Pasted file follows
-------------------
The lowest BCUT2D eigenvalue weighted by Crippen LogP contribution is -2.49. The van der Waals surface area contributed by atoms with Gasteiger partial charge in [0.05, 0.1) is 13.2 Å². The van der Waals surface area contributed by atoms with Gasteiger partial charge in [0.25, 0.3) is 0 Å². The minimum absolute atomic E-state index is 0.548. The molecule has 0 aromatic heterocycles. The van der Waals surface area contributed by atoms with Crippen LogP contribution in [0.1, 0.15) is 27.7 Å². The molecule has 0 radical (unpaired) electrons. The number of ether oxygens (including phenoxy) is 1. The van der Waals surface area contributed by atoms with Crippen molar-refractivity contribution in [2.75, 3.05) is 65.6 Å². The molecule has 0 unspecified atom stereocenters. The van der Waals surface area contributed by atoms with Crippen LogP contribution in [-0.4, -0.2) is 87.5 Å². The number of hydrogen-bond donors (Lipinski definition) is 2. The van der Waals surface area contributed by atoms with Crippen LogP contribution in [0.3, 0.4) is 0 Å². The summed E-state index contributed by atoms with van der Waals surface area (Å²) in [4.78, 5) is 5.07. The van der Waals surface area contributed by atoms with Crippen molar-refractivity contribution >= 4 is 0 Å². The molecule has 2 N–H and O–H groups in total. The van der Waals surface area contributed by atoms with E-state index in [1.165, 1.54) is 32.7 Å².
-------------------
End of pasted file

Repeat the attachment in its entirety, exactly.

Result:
The lowest BCUT2D eigenvalue weighted by Crippen LogP contribution is -2.49. The van der Waals surface area contributed by atoms with Gasteiger partial charge in [0.05, 0.1) is 13.2 Å². The van der Waals surface area contributed by atoms with Gasteiger partial charge in [0.25, 0.3) is 0 Å². The minimum absolute atomic E-state index is 0.548. The molecule has 0 aromatic heterocycles. The van der Waals surface area contributed by atoms with Crippen LogP contribution in [0.1, 0.15) is 27.7 Å². The molecule has 0 radical (unpaired) electrons. The number of ether oxygens (including phenoxy) is 1. The van der Waals surface area contributed by atoms with Crippen molar-refractivity contribution in [2.75, 3.05) is 65.6 Å². The molecule has 0 unspecified atom stereocenters. The van der Waals surface area contributed by atoms with Crippen LogP contribution in [-0.4, -0.2) is 87.5 Å². The number of hydrogen-bond donors (Lipinski definition) is 2. The van der Waals surface area contributed by atoms with Crippen LogP contribution in [0.3, 0.4) is 0 Å². The summed E-state index contributed by atoms with van der Waals surface area (Å²) in [4.78, 5) is 5.07. The van der Waals surface area contributed by atoms with Crippen molar-refractivity contribution >= 4 is 0 Å². The molecule has 2 N–H and O–H groups in total. The van der Waals surface area contributed by atoms with E-state index in [1.165, 1.54) is 32.7 Å².